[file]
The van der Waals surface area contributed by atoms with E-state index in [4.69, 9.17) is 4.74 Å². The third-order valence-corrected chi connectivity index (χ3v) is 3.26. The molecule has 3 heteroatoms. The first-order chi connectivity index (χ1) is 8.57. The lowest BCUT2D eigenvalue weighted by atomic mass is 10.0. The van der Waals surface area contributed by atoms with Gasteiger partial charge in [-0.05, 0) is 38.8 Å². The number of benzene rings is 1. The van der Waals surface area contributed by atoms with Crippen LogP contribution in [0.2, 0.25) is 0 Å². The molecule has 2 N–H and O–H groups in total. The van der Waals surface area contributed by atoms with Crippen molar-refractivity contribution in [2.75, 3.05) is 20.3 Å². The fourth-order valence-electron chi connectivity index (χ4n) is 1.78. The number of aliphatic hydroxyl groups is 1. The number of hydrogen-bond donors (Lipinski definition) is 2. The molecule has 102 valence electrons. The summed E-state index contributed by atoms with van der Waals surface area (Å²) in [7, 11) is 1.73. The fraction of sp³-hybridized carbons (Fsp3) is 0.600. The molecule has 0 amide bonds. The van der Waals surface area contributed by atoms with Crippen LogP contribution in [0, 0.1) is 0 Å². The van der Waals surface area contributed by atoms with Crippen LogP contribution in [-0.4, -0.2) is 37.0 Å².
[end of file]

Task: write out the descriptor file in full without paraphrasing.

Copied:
The van der Waals surface area contributed by atoms with E-state index in [4.69, 9.17) is 4.74 Å². The third-order valence-corrected chi connectivity index (χ3v) is 3.26. The molecule has 3 heteroatoms. The first-order chi connectivity index (χ1) is 8.57. The lowest BCUT2D eigenvalue weighted by atomic mass is 10.0. The van der Waals surface area contributed by atoms with Gasteiger partial charge in [-0.05, 0) is 38.8 Å². The number of benzene rings is 1. The van der Waals surface area contributed by atoms with Crippen LogP contribution in [0.2, 0.25) is 0 Å². The molecule has 2 N–H and O–H groups in total. The van der Waals surface area contributed by atoms with Crippen molar-refractivity contribution in [2.75, 3.05) is 20.3 Å². The fourth-order valence-electron chi connectivity index (χ4n) is 1.78. The number of aliphatic hydroxyl groups is 1. The number of hydrogen-bond donors (Lipinski definition) is 2. The molecule has 102 valence electrons. The summed E-state index contributed by atoms with van der Waals surface area (Å²) in [7, 11) is 1.73. The fraction of sp³-hybridized carbons (Fsp3) is 0.600. The molecule has 0 amide bonds. The van der Waals surface area contributed by atoms with Crippen LogP contribution in [0, 0.1) is 0 Å². The van der Waals surface area contributed by atoms with Crippen LogP contribution in [-0.4, -0.2) is 37.0 Å².